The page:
The following is an excerpt from The Path (January, 2023). Join us on this journey to the wild and sacred self.
“That which is hard in your body is of the nature of the Earth, and it supports the other organs. Hair, skin, nerve, flesh and bones are the miniature forms of the different aspects of Earth. Sound, touch, form, taste, and smell are the qualities of Earth.” — M.R. Jambunathan, The Yoga Body (1941)
To connect with the body is to connect with the earth, for our body is merely an extension of this planet. So while walking in a forest and making shapes on our mat may seem very different, both honor the same Universal spirit. Both bring us back in touch with what is our essential nature.
And so yoga is very much a physical tradition, even though many within the community would like you to believe differently. These days it seems, āsana is increasingly being portrayed as somewhat of a lesser practice, an exercise for those less evolved. As if the body is something we must one day transcend. Perhaps, but only when we are dead. And we are most certainly not dead yet!
Of course, such thinking is an example of how the mind loves to play tricks, especially when there is something it doesn’t want to face. Like aging or injury. Like our own inner critic or feelings of insecurity. So rather than explore these underlying fears, it’s simply easier to make āsana the bad guy. Or at least, the inferior one.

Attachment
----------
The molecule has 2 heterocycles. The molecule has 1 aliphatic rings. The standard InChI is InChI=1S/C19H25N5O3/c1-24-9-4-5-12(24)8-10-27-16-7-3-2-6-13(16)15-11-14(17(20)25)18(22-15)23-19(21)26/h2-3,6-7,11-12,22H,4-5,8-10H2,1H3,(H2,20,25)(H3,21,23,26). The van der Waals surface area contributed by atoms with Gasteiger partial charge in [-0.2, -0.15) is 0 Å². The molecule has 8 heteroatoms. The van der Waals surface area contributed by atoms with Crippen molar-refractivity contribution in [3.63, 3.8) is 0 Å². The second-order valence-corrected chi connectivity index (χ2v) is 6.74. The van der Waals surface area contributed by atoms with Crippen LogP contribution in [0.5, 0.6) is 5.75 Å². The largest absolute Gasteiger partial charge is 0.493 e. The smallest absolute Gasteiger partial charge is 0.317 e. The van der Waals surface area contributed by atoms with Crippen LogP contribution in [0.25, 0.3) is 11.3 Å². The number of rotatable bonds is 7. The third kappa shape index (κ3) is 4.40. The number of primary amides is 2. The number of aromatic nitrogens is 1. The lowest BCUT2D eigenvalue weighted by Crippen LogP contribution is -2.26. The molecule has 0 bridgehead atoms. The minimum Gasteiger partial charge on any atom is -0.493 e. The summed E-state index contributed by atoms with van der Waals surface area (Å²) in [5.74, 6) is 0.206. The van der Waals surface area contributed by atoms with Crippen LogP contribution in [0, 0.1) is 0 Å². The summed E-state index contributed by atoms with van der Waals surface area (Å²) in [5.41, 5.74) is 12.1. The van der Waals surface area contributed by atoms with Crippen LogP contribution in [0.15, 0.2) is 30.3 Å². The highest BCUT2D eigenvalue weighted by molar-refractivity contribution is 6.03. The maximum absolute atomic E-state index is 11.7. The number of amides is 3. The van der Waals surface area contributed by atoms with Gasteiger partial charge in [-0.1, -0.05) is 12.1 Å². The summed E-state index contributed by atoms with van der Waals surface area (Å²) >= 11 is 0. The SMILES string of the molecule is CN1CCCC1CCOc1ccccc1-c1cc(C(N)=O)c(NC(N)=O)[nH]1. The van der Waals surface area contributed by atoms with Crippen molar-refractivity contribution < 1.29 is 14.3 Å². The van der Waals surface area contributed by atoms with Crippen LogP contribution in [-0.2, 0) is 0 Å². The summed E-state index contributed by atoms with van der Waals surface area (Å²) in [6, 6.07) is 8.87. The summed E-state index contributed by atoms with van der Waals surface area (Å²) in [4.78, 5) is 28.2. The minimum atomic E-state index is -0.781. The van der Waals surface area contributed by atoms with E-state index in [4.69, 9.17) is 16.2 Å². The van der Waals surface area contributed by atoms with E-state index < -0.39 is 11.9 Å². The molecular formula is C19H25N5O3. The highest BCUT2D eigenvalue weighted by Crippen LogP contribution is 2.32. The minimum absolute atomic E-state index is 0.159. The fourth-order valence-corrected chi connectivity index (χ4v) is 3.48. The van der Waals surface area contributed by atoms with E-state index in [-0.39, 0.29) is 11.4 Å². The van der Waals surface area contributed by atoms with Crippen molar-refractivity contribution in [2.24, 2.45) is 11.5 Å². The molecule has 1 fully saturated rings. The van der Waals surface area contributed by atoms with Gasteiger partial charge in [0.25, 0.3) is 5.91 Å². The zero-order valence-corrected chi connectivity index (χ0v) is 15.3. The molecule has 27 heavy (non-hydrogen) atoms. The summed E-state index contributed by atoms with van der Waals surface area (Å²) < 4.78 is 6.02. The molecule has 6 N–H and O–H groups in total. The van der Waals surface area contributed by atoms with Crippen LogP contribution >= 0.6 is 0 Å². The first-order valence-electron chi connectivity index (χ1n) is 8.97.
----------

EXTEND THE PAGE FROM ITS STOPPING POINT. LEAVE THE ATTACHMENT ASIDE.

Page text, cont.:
Then again, society doesn’t help with its obsession with youth and achievement. Nor does the continual social comparison that has become social media. Still, this distinction that’s being made between the merits of a physical versus the spiritual/contemplative dimensions of practice completely misses the point of the ultimate union that is yoga.
Besides, the physical nature of yoga is more than just the obvious movement and breathing exercises, as the mind and spirit are of the same material substance as the rest of the body. So work with one aspect and you affect all aspects. The body is simply easier to work with. Not to mention, a far more reliable source.
It’s as John O’Donohue once wrote: “Our bodies know that they belong; it is our minds that make our lives so homeless.” Don’t let your mind take you away from your home. There is only one earth and you have only one body. So now is not the time to abandon your āsana practice, but may be the perfect time to reassess your approach.
Because these postures are about more than simply anatomy, encompassing more than just muscles and bones. Āsana is a conduit for nature, an expression of the creative force that resides within us and all around. And our practice, a physical manifestation of the one universal source.
“The earth is our origin and destination. The ancient rhythms of the earth have insinuated themselves into the rhythms of the human heart. The earth is not outside us; it is within: the clay from where the tree of the body grows.” ― John O’Donohue, Beauty: The Invisible Embrace
*This workshop is included with The Path and Mentorship programs.